Chris has always described it as Authentic.

 

 

 

E42CB71F-7F25-4004-85AE-365760761038.jpeg

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4 minutes ago, PB260Z said:

Hi 

Thanks for providing such a clear description.

A work mate owns the Toyota Celica that was one of the first “Race Cam” cars used at the Bathurst 1000, it is not made of 100% original parts but the lineage is very clear and well documented. It is a regular at Muscle Car Masters and Historic events.

Chris has always described it as Authentic.

 

 

 

E42CB71F-7F25-4004-85AE-365760761038.jpeg

Nice Celica, Is that Chris's car. He works for Toyota Head Office

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2 minutes ago, JDM-TOY said:

Nice Celica, Is that Chris's car. He works for Toyota Head Office

Hi

Yes it is Chris’s car.

He has recently left Toyota and started his own business - Classic Autosport in Kirrawee NSW - they are on Facebook.

It is a great car and still has a tacho in the dash on the passengers side (in the camera view)

 

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1 hour ago, PB260Z said:

Hi

Yes it is Chris’s car.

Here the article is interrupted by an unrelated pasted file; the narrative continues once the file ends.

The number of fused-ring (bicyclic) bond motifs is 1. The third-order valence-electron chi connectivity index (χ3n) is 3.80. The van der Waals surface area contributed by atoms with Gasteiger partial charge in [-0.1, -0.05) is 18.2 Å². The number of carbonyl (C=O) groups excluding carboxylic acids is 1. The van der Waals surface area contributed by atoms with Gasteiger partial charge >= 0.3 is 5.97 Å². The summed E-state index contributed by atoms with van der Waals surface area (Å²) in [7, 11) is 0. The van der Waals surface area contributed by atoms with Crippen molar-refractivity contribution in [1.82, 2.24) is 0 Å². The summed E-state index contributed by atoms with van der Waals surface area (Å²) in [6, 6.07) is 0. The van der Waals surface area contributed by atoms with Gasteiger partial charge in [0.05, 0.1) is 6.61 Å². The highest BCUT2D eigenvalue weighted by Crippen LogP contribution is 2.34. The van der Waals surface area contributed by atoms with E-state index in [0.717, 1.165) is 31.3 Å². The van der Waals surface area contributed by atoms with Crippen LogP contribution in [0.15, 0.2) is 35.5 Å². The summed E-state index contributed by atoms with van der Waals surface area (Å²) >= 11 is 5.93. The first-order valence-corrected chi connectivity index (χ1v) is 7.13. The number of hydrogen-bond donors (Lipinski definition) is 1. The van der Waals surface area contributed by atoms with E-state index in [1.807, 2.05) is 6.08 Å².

He has recently left Toyota and started his own business - Classic Autosport in Kirrawee NSW - they are on Facebook.

It is a great car and still has a tacho in the dash on the passengers side (in the camera view)

 

Yeah Chris is a nice guy, I met him a few times. He purchased one of my 18RG engines a few years back. I still remember his old school 80's trailer with steel HQ hubcaps lol.

That Celica has been in his possession for a long time. Chris also has a long history with Toyota Head office so I would definitely be comfortable knowing that Celica has a history too.

I was tempted to buy one of his friends MX32 Toyota Cressida Wagon, it was in mint condition for its age. Brought back memories from when my Dad had one when I was young. But I was going to do a 2JZ swap and JDM style it lol.

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22 minutes ago, AndBir said:

 

Interesting to see the inner reinforcing sections.

Yeah added photos above, might save them for future reference!